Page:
Samaritans to the rescue (May 2, 2014)

Written by Luke Hendry

Published by Belleville Intelligencer on Friday, May 2, 2014

Photo Credit: Luke Hendry

Samaritan's Purse emergency and disaster response manager Brent Davis, right, and regional representative Steve Elliott stand outside the Christian charity's mobile headquarters in Belleville Friday. Elliott said staff will likely remain in the region for at least three weeks to co-ordinate volunteers as they help Hastings County residents repair their flood-damaged homes.


Southern Hastings County's flood victims are about to get some heaven-sent help.

Staff of Samaritan's Purse arrived Friday in Belleville. It's a non-denominational Christian charity specializing in disaster relief.

“It's the people who fall through the cracks that we want to help the most,” said regional representative Steve Elliott, a Belleville native who from 2002 to his 2013 retirement worked for Emergency Measures Ontario.

A transport trailer loaded with gear serves as the team's headquarters. It now sits outside Maranatha Christian Reformed Church on Belleville's College Street West.

Work could begin as early as Wednesday.

“We anticipate being here for at least three weeks,” he said, explaining the team will recruit and manage volunteer work crews to prepare local homes for repairs.

“As long as there's work and as long as there's volunteers, we'll co-ordinate it.”

He noted staff spent months last year in flood-ravaged southern Alberta.

Elliott said the organization's national headquarters in Calgary ordered staff to assess the damage here.

They'll assign priority to the most vulnerable: seniors, single parents, people with disabilities, and those with low incomes.

Help is not available for seasonal properties or those for which insurance will pay for damage.

“There'll be an assessment done of each house that has been affected,” Elliott said.

Local officials who met Friday with Elliott were almost giddy with relief afterward. They've spent nearly a month trying to minimize flood damage while maximizing help for residents.

Acting Chief John O'Donnell of Hastings-Quinte Paramedic Service admitted he at first thought the offer sounded “too good to be true” on April 23 when Elliott called him.

But he said they accepted it gladly.

“It's tremendous,” a clearly awed O'Donnell said Friday in his Millennium Parkway office.

Damage in Centre Hastings was limited mainly to properties on Moira Lake. O'Donnell said it seems residents may not need the charity's aid but it remains possible.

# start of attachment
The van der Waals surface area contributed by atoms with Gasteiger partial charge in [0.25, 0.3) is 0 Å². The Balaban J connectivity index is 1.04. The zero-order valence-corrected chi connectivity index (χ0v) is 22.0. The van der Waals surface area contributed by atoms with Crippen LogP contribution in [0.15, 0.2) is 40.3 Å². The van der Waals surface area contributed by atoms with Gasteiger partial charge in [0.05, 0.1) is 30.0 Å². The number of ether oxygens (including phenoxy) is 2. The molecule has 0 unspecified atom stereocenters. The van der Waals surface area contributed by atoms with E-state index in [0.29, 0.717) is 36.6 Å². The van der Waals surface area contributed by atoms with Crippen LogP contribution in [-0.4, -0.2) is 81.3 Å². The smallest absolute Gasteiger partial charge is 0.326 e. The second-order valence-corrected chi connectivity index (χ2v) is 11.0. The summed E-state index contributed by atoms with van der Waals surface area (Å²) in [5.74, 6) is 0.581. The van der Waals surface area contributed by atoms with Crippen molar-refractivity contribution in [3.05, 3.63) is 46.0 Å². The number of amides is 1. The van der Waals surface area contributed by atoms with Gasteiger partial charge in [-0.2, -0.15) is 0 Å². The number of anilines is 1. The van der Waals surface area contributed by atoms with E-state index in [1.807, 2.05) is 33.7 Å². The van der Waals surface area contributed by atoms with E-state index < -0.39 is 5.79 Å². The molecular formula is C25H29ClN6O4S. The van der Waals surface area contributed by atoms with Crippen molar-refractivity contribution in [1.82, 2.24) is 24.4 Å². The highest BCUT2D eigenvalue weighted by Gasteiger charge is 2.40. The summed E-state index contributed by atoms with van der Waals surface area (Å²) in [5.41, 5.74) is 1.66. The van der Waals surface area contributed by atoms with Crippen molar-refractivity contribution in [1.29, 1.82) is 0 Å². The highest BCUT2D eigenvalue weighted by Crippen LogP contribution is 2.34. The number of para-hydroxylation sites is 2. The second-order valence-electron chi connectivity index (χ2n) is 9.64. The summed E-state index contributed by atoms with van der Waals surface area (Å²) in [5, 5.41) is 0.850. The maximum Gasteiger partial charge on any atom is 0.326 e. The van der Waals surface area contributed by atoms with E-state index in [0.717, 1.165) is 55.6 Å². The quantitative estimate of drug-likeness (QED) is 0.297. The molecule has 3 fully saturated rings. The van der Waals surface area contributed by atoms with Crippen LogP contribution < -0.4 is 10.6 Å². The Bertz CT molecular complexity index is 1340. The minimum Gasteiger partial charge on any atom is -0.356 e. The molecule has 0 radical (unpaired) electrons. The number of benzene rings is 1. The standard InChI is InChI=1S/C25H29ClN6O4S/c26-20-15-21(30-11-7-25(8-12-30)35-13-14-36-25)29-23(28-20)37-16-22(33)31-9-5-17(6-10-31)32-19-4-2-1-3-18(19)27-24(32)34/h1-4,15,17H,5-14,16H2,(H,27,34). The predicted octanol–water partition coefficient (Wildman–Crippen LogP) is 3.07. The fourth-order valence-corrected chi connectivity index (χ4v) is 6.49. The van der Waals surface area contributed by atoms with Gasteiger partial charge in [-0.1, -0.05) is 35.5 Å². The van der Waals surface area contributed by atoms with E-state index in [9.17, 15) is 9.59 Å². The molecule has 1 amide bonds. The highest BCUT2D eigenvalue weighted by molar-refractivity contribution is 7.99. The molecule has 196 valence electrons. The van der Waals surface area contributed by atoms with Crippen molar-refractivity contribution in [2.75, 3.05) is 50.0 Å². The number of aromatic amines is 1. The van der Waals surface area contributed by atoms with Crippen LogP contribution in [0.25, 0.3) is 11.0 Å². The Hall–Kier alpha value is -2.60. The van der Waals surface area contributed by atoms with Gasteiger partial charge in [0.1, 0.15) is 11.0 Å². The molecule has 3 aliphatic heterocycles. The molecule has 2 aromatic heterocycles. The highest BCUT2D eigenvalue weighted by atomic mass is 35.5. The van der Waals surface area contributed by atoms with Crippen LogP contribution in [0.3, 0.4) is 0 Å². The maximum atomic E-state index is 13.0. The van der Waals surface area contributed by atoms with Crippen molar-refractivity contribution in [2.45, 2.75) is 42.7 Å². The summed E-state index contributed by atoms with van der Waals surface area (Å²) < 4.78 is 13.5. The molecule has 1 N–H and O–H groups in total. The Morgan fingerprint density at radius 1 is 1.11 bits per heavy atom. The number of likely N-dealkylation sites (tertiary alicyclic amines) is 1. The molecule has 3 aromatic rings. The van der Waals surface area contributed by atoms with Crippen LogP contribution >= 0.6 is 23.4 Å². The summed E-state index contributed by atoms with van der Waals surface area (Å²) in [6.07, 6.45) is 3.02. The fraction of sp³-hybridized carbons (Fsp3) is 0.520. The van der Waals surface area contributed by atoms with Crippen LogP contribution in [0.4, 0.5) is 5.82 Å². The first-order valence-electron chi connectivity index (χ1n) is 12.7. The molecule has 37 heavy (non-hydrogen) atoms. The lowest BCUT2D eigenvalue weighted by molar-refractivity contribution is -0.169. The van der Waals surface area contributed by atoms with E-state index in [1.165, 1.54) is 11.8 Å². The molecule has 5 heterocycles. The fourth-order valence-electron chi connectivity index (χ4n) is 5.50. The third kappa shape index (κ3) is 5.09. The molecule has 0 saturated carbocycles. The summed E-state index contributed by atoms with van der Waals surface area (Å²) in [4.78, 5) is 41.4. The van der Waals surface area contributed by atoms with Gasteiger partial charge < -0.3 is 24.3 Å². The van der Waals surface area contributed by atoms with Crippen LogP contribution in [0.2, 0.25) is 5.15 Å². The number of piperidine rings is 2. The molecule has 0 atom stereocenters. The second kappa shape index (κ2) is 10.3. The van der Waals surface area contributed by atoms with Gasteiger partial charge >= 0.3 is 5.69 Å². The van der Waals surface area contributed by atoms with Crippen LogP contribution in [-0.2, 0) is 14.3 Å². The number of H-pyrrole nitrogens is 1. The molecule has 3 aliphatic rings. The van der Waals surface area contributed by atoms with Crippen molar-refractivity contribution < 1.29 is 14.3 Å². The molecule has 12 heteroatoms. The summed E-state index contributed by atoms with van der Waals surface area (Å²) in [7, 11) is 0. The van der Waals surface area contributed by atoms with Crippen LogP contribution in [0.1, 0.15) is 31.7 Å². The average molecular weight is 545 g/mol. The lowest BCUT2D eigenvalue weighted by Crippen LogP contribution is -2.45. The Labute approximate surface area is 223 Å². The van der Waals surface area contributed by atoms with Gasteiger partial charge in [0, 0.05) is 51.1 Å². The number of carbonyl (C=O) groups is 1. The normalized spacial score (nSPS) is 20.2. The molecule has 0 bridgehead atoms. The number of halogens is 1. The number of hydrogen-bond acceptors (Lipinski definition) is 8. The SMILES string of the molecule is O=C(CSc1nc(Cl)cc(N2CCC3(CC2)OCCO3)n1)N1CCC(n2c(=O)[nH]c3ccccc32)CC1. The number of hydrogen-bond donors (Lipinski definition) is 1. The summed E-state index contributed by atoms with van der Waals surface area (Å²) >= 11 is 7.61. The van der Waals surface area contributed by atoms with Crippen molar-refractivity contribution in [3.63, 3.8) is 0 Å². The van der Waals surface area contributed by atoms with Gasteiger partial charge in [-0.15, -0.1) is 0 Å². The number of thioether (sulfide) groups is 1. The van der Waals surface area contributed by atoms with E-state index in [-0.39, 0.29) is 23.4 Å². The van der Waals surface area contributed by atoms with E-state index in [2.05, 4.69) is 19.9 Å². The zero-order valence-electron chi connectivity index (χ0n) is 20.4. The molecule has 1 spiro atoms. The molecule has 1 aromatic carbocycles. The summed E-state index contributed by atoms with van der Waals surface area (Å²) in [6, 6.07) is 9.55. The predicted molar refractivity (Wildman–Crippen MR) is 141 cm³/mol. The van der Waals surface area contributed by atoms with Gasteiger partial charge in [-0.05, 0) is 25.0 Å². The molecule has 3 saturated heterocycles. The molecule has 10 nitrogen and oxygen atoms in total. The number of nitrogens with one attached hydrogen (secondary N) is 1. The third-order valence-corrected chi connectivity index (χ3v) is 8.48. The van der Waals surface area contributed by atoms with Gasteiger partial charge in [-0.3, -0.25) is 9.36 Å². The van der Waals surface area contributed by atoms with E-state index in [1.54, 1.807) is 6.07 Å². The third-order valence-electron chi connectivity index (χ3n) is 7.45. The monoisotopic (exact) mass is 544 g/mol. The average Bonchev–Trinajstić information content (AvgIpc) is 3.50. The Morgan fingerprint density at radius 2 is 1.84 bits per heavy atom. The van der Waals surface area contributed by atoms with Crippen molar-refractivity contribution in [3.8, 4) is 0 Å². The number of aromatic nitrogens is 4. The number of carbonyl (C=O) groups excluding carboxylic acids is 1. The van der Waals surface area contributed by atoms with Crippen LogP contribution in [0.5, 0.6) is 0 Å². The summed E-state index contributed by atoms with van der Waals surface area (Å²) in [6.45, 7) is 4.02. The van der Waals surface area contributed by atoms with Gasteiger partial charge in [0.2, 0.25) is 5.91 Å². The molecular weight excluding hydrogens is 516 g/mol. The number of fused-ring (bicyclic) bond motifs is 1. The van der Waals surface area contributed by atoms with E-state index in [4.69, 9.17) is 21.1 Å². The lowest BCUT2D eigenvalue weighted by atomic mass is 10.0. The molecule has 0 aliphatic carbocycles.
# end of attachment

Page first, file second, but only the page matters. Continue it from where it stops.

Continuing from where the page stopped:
Yet help is needed badly in Tweed, where flood waters surpassed 100-year flood levels, and Belleville's rural Thurlow ward, which saw a 50-year flood begin April 9.

The charity will co-ordinate volunteer workers.

“We partner with local pastors and churches,” Elliott said.

After priorities are decided, he said, the “mud-out” process begins.

Teams will move all of residents' belongings to a safe location, sorting out damaged items.

They then start the “gut-out” phase, removing damaged drywall and other materials so that homes can dry.

“Within about two weeks the owner can begin roughing in their home again,” said Elliott.

He said Samaritan's Purse also partners with other agencies and charities for further aid, but that hinges on its initial assessments.

“This is going to be a big help,” said Acting Fire Chief Mike Broek of Tweed.

He said Tweed has issued about 600 notices to affected residents about possible provincial funding and estimated about 250 may qualify for the Samaritan's Purse program.

Broek said municipal workers have heard little from residents and “basically we're going to have to wait for people to come forward.”

Belleville Fire Chief Mark MacDonald said volunteer co-ordination is a major bonus for emergency services.

“That was the biggest challenge through the flood: trying to manage 1,600 people through three of us.”

He said Ontario's Provincial Disaster Assessment Team will also be in Belleville this week. The mayors of Belleville, Centre Hastings and Tweed pushed Premier Kathleen Wynne to deliver more – and immediate – aid beyond Ontario's disaster relief program. She refused.

MacDonald said the risks to health and property increase the longer homes stay wet.

“These people need help now,” he said. “Homeowners need to know we haven't forgotten about them.”

But the city is still assessing the full extent of the damage, he said.

“Municipalities don't have the resources to deal with this.”

O'Donnell said the charity won't help every victim, but Samaritan's Purse will be a major boost to the cleanup effort.

MacDonald agreed.

“Literally – thank God for them.”

For more information and to make a donation, visit the Samaritan’s Purse website.

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